Jaicom’s family is sitting at their usual spot on the right row of pews near the back. I watch Crisy’s head turn that way and she stiffens. I seriously need to talk to Jaicom about it. But as soon as that thought tempts me I’m assaulted by another one: If Jaicom doesn’t marry me, who will?

We take our seats and the sermon is vocalized by the priest I like to compare to a crow; his large black robe and long black sleeves under a pointed nose, balding head, only encourage that visual.

I lean into Crisy. “This church has always given me the creeps.”

Crisy muffles a snort. “What makes you say that?”

“It’s made of stone and echoes like a tomb. The dead are prepared for burial in the crypts beneath and the priest wears black and talks about hell all day long.”

“Well,” she muses, “only sinners fear church. So… out with it. What sins would you like to confess?”

I’m still getting to know Crisy and having never seen her at this level of humor, I can’t tell if the unblinking stare she pins on me has already guessed that I’m planning on having her room vandalized or if she is showing off her first step into sarcasm.

Crisy gives herself away. “Good thing I’m not a priest. You might have burst into flames with the look you gave me!” She laughs, a little too loudly, and my mother shushes us – blames me – and turns her attention back to the priest.

“…who sell their soul to the devil!” The priest punctuates the sentence with a thrust of his fist into the air. “All for a chance to handle the powers of God.”

“What is he talking about?” I whisper to Crisy who shakes her head. She hadn’t been paying attention, either.

“It is called mmmmmagic,” the priest emphasizes, casting a steely gaze over the congregation. “Magic. That which turns men evil and compels them to follow after demons is called magic. But, despite the evils of it, some continue to seek it for their own ill or selfishness. Deuteronomy chapter eighteen, verses ten through twelve say thus: There shall not be found among you any one that maketh his son or his daughter to pass through the fire, or that useth divination, or an observer of times, or an enchanter, or a witch, or a charmer, or a consulter with familiar spirits, or a wizard, or a necromancer. For all that do these things are an abomination unto the Lord, and because of these abominations the Lord thy God doth drive them out from before thee.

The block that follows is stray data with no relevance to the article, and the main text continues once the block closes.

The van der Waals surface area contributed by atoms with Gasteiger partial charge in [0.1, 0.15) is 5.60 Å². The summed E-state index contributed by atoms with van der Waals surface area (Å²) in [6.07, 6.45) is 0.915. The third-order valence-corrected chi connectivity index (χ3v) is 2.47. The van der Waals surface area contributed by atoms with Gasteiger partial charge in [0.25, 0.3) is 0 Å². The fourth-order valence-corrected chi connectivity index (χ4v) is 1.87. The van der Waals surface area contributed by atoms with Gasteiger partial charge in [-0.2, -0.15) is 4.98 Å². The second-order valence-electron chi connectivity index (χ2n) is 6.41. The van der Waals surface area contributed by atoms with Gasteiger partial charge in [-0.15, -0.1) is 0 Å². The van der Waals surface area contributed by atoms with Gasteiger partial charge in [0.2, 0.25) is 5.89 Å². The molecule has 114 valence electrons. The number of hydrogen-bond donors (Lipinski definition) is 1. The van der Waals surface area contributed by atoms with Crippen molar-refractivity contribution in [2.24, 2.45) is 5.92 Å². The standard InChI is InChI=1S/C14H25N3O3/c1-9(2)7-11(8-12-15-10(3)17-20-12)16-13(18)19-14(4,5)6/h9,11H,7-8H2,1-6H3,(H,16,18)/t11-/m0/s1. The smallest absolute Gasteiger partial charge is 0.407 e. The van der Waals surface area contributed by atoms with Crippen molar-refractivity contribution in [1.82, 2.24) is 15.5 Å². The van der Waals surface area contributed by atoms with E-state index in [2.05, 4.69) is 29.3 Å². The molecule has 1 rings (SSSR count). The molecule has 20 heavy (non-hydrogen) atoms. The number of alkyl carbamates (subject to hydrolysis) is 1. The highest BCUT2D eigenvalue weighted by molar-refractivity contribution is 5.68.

The priest spends a particular amount of time driving his stare into select people in the room. From my position, I cannot see who, but by now the whole chapel is a little unnerved since the shuffle of clothing has stopped, general sniffing, even breathing.

“The Lord will condemn those who deem themselves wizards and the like,” the priest continues, pacing around the pulpit with his hands behind his back. “In Leviticus, it is quoted, ‘I will even set my face against that soul, and will cut him off from among his people.’ Heed to this warning,” the priest intones, “because as the God Almighty has said it, so shall it come to pass.” The priest walks back to the pulpit, for he has a habit of walking all about the raised dais as he speaks. I’m certain that if someone tied his arms down he would be mute.

“Magic.” I taste the word. What an odd sermon this Sunday. The priest makes it sound like there is a problem with magic and wizards in Valemorren.

Crisy leans into me. “Your constable is kind of handsome.”

“Sure. If you can look past the fact he is fifteen years older than you.”

“Better than not being married at all.”

I wish I still had my doubts about that.

The sermon ends with a somber hymn from the congregation, and after the prayer, everyone files out.

“Magic? Wizards?” Crisy asks as we ride back to her house. She laughs but it sounds weird. “What a strange thing for the priest to go on about!” She looks down at her dainty slippers poking out of the bottom of her yellow dress.

I agree, but I don’t say so out loud. This I can tell you. The Fae are real. Fae are often linked with being the “mother” of magic. Durain believed in the Fae. Was Durain a wizard? By now that wouldn’t surprise me.

I’m actually tempted to tell Crisy about the orange flying thing I saw in the forest. But she is the current keeper of one of the Keys so I change my mind. I don’t trust her, despite she has a genuine sweet nature that I believe is real. I don’t even dare tell my father whom I trust with any secret. There is a weirdness growing in Valemorren and lately I feel like I seeded it.